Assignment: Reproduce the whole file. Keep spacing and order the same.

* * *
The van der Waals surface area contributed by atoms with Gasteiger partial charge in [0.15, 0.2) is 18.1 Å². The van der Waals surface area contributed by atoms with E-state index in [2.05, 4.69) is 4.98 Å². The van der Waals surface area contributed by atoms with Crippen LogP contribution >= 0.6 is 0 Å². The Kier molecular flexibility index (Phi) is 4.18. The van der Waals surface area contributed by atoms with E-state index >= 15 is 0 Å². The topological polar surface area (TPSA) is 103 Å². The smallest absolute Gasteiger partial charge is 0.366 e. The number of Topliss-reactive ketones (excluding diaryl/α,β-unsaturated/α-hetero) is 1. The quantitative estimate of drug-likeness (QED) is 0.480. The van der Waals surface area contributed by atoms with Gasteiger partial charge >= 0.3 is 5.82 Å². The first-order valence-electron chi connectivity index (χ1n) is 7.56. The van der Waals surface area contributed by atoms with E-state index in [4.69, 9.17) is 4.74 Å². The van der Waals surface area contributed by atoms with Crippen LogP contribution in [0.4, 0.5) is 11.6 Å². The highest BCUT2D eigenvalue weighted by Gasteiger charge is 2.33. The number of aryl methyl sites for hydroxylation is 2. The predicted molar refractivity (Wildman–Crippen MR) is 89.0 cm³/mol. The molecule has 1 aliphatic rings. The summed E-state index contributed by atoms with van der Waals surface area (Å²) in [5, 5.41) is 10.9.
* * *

The van der Waals surface area contributed by atoms with Gasteiger partial charge in [0.15, 0.2) is 18.1 Å². The van der Waals surface area contributed by atoms with E-state index in [2.05, 4.69) is 4.98 Å². The van der Waals surface area contributed by atoms with Crippen LogP contribution >= 0.6 is 0 Å². The Kier molecular flexibility index (Phi) is 4.18. The van der Waals surface area contributed by atoms with E-state index >= 15 is 0 Å². The topological polar surface area (TPSA) is 103 Å². The smallest absolute Gasteiger partial charge is 0.366 e. The number of Topliss-reactive ketones (excluding diaryl/α,β-unsaturated/α-hetero) is 1. The quantitative estimate of drug-likeness (QED) is 0.480. The van der Waals surface area contributed by atoms with Gasteiger partial charge >= 0.3 is 5.82 Å². The first-order valence-electron chi connectivity index (χ1n) is 7.56. The van der Waals surface area contributed by atoms with E-state index in [4.69, 9.17) is 4.74 Å². The van der Waals surface area contributed by atoms with Crippen LogP contribution in [0.4, 0.5) is 11.6 Å². The highest BCUT2D eigenvalue weighted by Gasteiger charge is 2.33. The number of aryl methyl sites for hydroxylation is 2. The predicted molar refractivity (Wildman–Crippen MR) is 89.0 cm³/mol. The molecule has 1 aliphatic rings. The summed E-state index contributed by atoms with van der Waals surface area (Å²) in [5, 5.41) is 10.9.